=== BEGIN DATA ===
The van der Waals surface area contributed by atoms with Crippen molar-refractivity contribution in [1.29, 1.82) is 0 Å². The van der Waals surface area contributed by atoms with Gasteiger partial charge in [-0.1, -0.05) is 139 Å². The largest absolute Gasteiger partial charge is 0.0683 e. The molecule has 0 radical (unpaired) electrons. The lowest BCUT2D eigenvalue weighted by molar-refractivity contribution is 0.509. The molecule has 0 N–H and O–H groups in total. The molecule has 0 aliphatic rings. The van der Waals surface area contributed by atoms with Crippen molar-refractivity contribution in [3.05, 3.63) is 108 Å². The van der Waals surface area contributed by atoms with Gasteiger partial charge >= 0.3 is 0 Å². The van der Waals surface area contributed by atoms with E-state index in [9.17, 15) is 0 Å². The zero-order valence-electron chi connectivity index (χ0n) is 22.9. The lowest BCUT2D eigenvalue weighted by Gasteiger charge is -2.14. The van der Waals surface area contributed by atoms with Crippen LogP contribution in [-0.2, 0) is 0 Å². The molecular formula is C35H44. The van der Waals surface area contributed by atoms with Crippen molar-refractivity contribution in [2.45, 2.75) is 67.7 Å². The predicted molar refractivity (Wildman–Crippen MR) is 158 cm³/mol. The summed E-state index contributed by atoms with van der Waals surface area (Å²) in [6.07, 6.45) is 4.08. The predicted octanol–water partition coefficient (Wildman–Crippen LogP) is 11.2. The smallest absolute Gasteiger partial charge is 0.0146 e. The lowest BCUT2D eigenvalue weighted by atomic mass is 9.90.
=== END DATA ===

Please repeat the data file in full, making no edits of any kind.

The van der Waals surface area contributed by atoms with Crippen molar-refractivity contribution in [1.29, 1.82) is 0 Å². The van der Waals surface area contributed by atoms with Gasteiger partial charge in [-0.1, -0.05) is 139 Å². The largest absolute Gasteiger partial charge is 0.0683 e. The molecule has 0 radical (unpaired) electrons. The lowest BCUT2D eigenvalue weighted by molar-refractivity contribution is 0.509. The molecule has 0 N–H and O–H groups in total. The molecule has 0 aliphatic rings. The van der Waals surface area contributed by atoms with Crippen molar-refractivity contribution in [3.05, 3.63) is 108 Å². The van der Waals surface area contributed by atoms with Gasteiger partial charge >= 0.3 is 0 Å². The van der Waals surface area contributed by atoms with E-state index in [9.17, 15) is 0 Å². The zero-order valence-electron chi connectivity index (χ0n) is 22.9. The lowest BCUT2D eigenvalue weighted by Gasteiger charge is -2.14. The van der Waals surface area contributed by atoms with Crippen LogP contribution in [-0.2, 0) is 0 Å². The molecular formula is C35H44. The van der Waals surface area contributed by atoms with Crippen molar-refractivity contribution in [2.45, 2.75) is 67.7 Å². The predicted molar refractivity (Wildman–Crippen MR) is 158 cm³/mol. The summed E-state index contributed by atoms with van der Waals surface area (Å²) in [6.07, 6.45) is 4.08. The predicted octanol–water partition coefficient (Wildman–Crippen LogP) is 11.2. The smallest absolute Gasteiger partial charge is 0.0146 e. The lowest BCUT2D eigenvalue weighted by atomic mass is 9.90.